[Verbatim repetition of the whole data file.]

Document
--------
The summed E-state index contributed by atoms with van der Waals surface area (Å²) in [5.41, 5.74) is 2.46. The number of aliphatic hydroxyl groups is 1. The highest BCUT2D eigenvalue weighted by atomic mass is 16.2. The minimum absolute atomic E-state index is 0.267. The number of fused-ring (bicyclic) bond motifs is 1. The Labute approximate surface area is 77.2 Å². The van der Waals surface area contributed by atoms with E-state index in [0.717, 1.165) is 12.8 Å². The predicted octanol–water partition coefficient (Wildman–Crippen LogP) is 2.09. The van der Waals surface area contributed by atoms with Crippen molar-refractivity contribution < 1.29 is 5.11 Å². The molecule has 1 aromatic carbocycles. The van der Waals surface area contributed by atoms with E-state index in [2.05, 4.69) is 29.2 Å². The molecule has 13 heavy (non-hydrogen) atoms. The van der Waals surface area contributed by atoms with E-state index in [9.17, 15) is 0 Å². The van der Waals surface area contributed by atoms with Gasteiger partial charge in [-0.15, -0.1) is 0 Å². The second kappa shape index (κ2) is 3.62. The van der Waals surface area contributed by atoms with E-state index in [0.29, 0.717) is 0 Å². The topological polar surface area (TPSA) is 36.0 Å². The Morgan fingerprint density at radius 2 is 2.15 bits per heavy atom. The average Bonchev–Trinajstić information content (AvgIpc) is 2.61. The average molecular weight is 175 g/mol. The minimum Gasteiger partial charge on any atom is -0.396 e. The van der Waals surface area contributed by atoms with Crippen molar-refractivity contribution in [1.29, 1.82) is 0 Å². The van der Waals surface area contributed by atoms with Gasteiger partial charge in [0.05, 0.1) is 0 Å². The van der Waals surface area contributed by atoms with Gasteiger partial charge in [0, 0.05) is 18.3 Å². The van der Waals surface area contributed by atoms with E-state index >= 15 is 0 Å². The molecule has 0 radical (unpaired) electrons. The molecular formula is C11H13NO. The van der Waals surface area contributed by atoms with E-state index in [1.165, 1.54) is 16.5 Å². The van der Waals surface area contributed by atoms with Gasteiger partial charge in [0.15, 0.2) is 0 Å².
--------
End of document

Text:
The summed E-state index contributed by atoms with van der Waals surface area (Å²) in [5.41, 5.74) is 2.46. The number of aliphatic hydroxyl groups is 1. The highest BCUT2D eigenvalue weighted by atomic mass is 16.2. The minimum absolute atomic E-state index is 0.267. The number of fused-ring (bicyclic) bond motifs is 1. The Labute approximate surface area is 77.2 Å². The van der Waals surface area contributed by atoms with E-state index in [0.717, 1.165) is 12.8 Å². The predicted octanol–water partition coefficient (Wildman–Crippen LogP) is 2.09. The van der Waals surface area contributed by atoms with Crippen molar-refractivity contribution < 1.29 is 5.11 Å². The molecule has 1 aromatic carbocycles. The van der Waals surface area contributed by atoms with E-state index in [2.05, 4.69) is 29.2 Å². The molecule has 13 heavy (non-hydrogen) atoms. The van der Waals surface area contributed by atoms with E-state index in [9.17, 15) is 0 Å². The van der Waals surface area contributed by atoms with Gasteiger partial charge in [-0.15, -0.1) is 0 Å². The second kappa shape index (κ2) is 3.62. The van der Waals surface area contributed by atoms with E-state index in [0.29, 0.717) is 0 Å². The topological polar surface area (TPSA) is 36.0 Å². The Morgan fingerprint density at radius 2 is 2.15 bits per heavy atom. The average Bonchev–Trinajstić information content (AvgIpc) is 2.61. The average molecular weight is 175 g/mol. The minimum Gasteiger partial charge on any atom is -0.396 e. The van der Waals surface area contributed by atoms with Crippen molar-refractivity contribution in [1.29, 1.82) is 0 Å². The van der Waals surface area contributed by atoms with Gasteiger partial charge in [0.05, 0.1) is 0 Å². The van der Waals surface area contributed by atoms with Gasteiger partial charge in [0, 0.05) is 18.3 Å². The van der Waals surface area contributed by atoms with E-state index >= 15 is 0 Å². The molecule has 0 radical (unpaired) electrons. The molecular formula is C11H13NO. The van der Waals surface area contributed by atoms with E-state index in [1.165, 1.54) is 16.5 Å². The van der Waals surface area contributed by atoms with Gasteiger partial charge in [0.15, 0.2) is 0 Å².